On Wolf Mountain near the Tennessee border, Dorothea Lange’s driver “Ditched, Stalled and Stranded” in the San Joaquin Valley of California in 1935 appeared to me in form of a young man posing on the hood of his jeep (photo #8). His home had burned down the week before. A group of migrant workers throwing horseshoes on a summer evening after picking potatoes near the Carolina coast (photo #11) might have stepped off the joyful pages of Eudora Welty’s 1930’s Mississippi in One Time One Place. Not far from that game of horseshoes, I found Robert Frank’s Beaufort, South Carolina jukebox from The Americans (photo #6). But instead of Frank’s baby lying on the floor, a young man peered in the open window just as I took the picture. The day I framed the tired, lined face of a Sampson County field worker staring back at me below the brim of his upturned cap, Walker Evans Walker Evans was looking over my shoulder (photo #16). And who would have guessed Gary Winogrand’s street smarts would come in very handy as I photographed farmers at an auction in Sampson County in the summer of 1972 (photo #121)? Later that summer I made a photograph I can’t trace to anyone else. The house was wood framed, dirty white wall boards, patched vinyl chair, refrigerator with door ajar and guts displayed, oil stained porch floor – the whole structure fifty years past its prime, held up by cinder blocks, stones, and a few rough sawn beams. She couldn’t have been more than eighteen years old, nineteen tops, brown hair, square jaw, clear skin, in a long, daisy-patterned cotton dress, cat-eye glasses and sandals. She listened patiently, holding her toddler boy – the youngest of three children – on her hip, as I explained why I was there. “I am working on this project, making photographs of the kinds of houses a lot of people in North Carolina have to live in…” While I spoke she glanced back at her house and at her other son and daughter playing with the dogs by the wide-open front door. She seemed to be considering if she lived in the kind of run-down house I was describing. When I paused she looked back at me, eyes squinting in the noon North Carolina sun, and said, “Ok if you want to take pictures, go ahead.”
So I did. I took five or six shots that went nowhere. I had been counting on the family to stay close together there on the porch, but after a few minutes, the other children wandered inside and even the dogs abandoned the scene. At the time, I didn’t have much experience as a photographer, but I knew when the pictures weren’t going to get any better. I thanked the young woman and said goodbye. As she turned, still holding her son, to follow her other kids back inside, I lifted my camera and made one more exposure. This one is like a dream. It’s a southern dream any of us could have. It is the bare bones of a story we can only imagine. A woman of indeterminate age strides towards an open door. She walks with purpose and grace – left foot forward and poised above the floor, her child hidden from view but there in her tight embrace. She is our mother, perhaps the Madonna protecting the child that will one day save us all. But for now she is walking past a large spray-painted letter, a black cursive R. R for Reap, Rejoice, or Repent? Below that R, an old brown chair radiates so much personality its three buttons form the eyes and nose of a face, with a dark smiling mouth in shadow below. A benevolent God in disguise? Perhaps that was R for Rapture? She is walking from light into near darkness. Three strides beyond is second door where we see framed dog, a junked car, and part of a tree shading a dazzlingly bright yard. From light to darkness and back into the light.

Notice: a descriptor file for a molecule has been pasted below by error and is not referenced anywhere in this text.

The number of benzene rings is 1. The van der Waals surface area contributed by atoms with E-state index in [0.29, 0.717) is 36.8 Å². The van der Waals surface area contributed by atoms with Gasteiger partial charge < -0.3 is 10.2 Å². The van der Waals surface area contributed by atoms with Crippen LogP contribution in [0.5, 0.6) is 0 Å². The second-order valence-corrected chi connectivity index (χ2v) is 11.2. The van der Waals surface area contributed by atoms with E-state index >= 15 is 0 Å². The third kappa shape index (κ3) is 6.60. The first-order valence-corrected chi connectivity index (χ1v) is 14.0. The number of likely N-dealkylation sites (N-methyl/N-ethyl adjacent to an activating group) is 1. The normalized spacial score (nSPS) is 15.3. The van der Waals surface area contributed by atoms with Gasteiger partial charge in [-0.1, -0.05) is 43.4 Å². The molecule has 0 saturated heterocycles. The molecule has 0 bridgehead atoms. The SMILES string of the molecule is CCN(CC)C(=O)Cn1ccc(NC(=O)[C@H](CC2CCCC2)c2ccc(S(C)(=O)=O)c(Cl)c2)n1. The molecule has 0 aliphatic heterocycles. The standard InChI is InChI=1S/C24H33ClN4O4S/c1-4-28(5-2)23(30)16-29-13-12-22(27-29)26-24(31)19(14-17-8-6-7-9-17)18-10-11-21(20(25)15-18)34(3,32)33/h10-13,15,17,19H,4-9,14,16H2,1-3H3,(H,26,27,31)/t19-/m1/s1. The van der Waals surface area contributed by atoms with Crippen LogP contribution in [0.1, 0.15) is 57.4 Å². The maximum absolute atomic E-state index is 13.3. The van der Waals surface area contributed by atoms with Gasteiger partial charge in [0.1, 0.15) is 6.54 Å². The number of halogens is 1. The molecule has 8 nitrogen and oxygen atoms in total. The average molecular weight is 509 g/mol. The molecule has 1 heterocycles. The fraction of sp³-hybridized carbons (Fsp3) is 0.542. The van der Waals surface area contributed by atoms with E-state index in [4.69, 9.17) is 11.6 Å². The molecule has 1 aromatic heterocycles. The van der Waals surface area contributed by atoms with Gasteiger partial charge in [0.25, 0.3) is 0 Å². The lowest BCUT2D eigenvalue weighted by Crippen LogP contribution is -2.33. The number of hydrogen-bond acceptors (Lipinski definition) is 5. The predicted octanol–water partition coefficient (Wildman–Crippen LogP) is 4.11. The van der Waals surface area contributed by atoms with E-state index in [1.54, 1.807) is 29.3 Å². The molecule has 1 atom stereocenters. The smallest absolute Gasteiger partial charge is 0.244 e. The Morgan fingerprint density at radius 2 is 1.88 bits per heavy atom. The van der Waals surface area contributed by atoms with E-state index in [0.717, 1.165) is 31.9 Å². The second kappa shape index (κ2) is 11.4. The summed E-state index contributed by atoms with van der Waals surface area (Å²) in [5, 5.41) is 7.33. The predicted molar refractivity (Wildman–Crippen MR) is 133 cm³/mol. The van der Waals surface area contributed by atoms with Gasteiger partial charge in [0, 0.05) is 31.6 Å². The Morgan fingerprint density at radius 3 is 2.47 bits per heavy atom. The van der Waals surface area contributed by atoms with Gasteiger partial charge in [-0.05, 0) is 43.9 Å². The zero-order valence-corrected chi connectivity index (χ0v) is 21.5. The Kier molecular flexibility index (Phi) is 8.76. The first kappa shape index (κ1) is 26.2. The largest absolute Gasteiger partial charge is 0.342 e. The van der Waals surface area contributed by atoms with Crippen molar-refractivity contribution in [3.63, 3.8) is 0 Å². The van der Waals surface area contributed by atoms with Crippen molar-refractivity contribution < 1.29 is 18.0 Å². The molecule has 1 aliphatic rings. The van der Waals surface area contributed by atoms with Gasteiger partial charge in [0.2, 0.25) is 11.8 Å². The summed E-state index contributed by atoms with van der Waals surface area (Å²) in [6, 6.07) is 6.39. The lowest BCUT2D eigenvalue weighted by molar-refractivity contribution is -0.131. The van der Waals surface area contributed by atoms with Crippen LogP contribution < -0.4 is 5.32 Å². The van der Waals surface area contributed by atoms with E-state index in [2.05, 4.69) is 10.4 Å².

This is my own moment; perhaps the first time my camera pointed me towards thrilling possibilities of photography to connect with our unconscious minds, to suggest knowledge beyond words. For the last four decades I’ve searched for these moments, never anticipating when they might materialize, the kinds of rare moments that appear only in photographs. Or in dreams. Alex Harris - January 2016